It’s crucial to back up your vision with concrete plans. Be armed with case studies and testimonials from engineers at other companies about how cloud migration has helped them learn new skills and improve their day-to-day work life. Honestly assess your team’s current skill sets, and lay out a detailed learning path for them. Identify the most tedious parts of their current workday and then show how cloud technology can eliminate them.
After these detailed training plans are developed, communicate them in multiple places. Discuss the training plans in All Hands meetings, and provide guidance on how managers can communicate the details in smaller team meetings and one-on-ones. Make sure to address how managers and employees can plan to sign up and participate in the training to make this feel real for everyone.
Tip Three — Proactively Manage Expectations of Business Stakeholders
In their excitement, company leadership can sometimes exaggerate expectations of a fast return on investment. The cloud transformation may even have been sold to senior management as a “quick win” with little risk and massive financial gain. Everyone assumes there will be radical savings in going to the cloud. The public cloud providers themselves emphasize savings in their marketing materials. You can and should save costs — but to do so you must implement cloud computing best practices across the business.
Ensure your transformation lasts longer than a quarter or two by explaining to business stakeholders the true scope of additional change and work required. Also explain that there are many more benefits to a cloud migration than just saving money. The ability to rapidly pivot to meet changing customer demands, improved quality and uptime of existing workloads, the financial benefits of operating expenses vs capital expenses, and the opportunity to recruit top technical talent are all widely-experienced benefits of cloud migrations.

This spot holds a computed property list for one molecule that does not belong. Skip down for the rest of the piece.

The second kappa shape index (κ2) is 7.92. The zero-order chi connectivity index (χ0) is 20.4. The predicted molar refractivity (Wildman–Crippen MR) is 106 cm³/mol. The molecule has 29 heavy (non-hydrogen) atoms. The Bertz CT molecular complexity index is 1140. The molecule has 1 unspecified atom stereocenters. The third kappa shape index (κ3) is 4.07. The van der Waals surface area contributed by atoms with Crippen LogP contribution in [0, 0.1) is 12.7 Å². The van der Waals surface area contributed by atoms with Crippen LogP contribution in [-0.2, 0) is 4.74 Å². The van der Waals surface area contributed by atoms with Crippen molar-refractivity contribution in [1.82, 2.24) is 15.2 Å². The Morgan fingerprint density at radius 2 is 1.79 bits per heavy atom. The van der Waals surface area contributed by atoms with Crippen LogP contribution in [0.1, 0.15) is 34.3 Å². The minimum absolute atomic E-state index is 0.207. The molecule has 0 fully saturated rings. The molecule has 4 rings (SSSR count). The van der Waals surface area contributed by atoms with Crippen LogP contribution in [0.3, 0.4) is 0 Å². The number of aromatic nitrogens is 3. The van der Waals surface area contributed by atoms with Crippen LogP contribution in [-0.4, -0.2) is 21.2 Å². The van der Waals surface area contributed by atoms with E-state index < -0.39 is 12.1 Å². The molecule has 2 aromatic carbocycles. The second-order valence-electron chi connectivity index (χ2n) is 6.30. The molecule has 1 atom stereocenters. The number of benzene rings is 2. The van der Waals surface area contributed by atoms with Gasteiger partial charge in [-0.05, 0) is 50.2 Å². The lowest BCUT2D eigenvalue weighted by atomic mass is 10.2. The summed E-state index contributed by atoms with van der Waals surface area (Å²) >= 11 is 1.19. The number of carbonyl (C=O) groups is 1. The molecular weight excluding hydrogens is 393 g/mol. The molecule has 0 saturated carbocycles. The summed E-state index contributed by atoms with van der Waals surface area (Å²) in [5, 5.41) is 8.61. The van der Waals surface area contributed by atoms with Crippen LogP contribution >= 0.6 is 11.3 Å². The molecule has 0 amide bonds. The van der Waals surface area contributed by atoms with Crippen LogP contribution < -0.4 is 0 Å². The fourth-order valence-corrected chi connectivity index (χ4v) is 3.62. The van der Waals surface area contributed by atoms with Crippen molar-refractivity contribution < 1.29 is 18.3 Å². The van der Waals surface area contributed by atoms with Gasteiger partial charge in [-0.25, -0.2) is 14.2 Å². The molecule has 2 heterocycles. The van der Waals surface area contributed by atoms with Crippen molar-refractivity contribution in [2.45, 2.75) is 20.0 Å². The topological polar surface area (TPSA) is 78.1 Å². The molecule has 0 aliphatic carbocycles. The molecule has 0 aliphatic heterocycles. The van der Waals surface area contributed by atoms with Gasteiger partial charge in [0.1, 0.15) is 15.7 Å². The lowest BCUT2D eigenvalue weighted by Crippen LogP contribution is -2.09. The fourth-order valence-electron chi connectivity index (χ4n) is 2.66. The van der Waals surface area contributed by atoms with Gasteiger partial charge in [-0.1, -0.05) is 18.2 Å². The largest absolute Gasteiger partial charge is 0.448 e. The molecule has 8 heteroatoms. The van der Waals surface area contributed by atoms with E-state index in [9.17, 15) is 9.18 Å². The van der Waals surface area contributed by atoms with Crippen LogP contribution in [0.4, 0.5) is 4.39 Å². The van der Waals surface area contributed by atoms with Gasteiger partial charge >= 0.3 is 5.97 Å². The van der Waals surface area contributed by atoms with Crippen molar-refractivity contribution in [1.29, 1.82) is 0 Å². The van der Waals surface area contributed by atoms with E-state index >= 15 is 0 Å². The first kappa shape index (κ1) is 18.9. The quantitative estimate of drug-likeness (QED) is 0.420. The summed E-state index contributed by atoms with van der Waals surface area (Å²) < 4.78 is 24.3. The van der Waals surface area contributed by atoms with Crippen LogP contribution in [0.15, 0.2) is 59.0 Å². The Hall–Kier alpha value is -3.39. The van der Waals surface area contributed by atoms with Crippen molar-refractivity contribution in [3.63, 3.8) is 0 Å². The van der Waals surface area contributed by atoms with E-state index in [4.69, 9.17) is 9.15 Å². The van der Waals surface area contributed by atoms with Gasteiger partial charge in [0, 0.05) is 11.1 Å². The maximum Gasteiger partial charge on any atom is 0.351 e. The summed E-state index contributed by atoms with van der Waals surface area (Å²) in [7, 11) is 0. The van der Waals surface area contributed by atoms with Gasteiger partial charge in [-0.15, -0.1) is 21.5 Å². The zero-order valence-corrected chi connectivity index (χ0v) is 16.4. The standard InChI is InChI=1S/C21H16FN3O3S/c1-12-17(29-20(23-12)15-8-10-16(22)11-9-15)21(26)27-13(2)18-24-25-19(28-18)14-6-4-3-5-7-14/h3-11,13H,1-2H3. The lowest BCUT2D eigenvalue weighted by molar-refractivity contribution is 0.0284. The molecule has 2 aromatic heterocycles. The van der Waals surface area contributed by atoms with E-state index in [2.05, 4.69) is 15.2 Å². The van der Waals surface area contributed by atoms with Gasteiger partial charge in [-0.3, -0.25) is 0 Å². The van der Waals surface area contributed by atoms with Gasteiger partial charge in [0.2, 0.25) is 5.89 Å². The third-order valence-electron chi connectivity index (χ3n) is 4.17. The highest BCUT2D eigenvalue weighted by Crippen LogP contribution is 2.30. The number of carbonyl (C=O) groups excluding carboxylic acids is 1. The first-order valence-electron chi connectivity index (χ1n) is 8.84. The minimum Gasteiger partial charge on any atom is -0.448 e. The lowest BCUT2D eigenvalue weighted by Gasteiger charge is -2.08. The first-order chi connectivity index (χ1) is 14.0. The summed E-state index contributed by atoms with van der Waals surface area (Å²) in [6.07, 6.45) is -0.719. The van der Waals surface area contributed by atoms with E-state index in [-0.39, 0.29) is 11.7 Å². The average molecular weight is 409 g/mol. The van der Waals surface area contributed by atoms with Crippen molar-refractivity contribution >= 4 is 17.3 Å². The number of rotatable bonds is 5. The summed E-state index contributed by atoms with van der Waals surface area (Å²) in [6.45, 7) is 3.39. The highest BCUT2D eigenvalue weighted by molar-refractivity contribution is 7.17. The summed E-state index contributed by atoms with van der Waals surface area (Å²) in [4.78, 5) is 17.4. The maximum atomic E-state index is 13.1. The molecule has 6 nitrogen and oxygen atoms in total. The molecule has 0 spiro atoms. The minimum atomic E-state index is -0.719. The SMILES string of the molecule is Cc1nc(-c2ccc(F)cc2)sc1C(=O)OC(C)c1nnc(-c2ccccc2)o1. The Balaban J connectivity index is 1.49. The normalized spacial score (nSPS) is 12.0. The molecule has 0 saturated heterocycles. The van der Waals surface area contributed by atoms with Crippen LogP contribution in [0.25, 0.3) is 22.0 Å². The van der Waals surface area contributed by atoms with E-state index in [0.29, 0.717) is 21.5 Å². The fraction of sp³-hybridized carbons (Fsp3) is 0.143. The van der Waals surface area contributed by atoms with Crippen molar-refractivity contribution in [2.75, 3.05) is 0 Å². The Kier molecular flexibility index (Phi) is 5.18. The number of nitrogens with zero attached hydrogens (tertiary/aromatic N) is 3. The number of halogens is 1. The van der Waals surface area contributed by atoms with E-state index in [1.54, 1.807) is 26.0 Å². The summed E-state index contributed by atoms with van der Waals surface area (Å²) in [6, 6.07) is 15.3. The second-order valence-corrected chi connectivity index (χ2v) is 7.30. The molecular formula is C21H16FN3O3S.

- Help VPs and business owners understand that simply moving workloads to the cloud will not automatically save money or achieve improved velocity. Changes in architecture and engineering practices will likely be required to achieve the full benefit of cloud technologies.
- Help business stakeholders understand the difference between the various paths to cloud:
Rehost means doing a “lift and shift” now and modernizing later. This strategy may result in minimal saves, or no savings at all, because existing applications haven’t been architected to truly take advantage of the cloud. Lift and shift efforts are best used as a precursor for future migration efforts.
Re-factor / Re-architect means redesigning the architecture and code to build a cloud-native application. In this approach, you are essentially rewriting all or part of your application. An example would be moving from a monolithic application to a microservices architecture that can more easily take advantage of the cloud.
Re-platform (sometimes referred to as “lift, tinker, and shift.”) means moving from on-premises to cloud with only modest enhancements to the application. These enhancements can include things like making specific pieces of your application more horizontally scalable.
Some types of workloads provide more opportunities for savings than others. The cloud lets you increase capacity to meet times of peak demand and then scale down when demand lessens — this is where cost savings can be found. If a workload experiences constant load, then there are fewer opportunities for savings.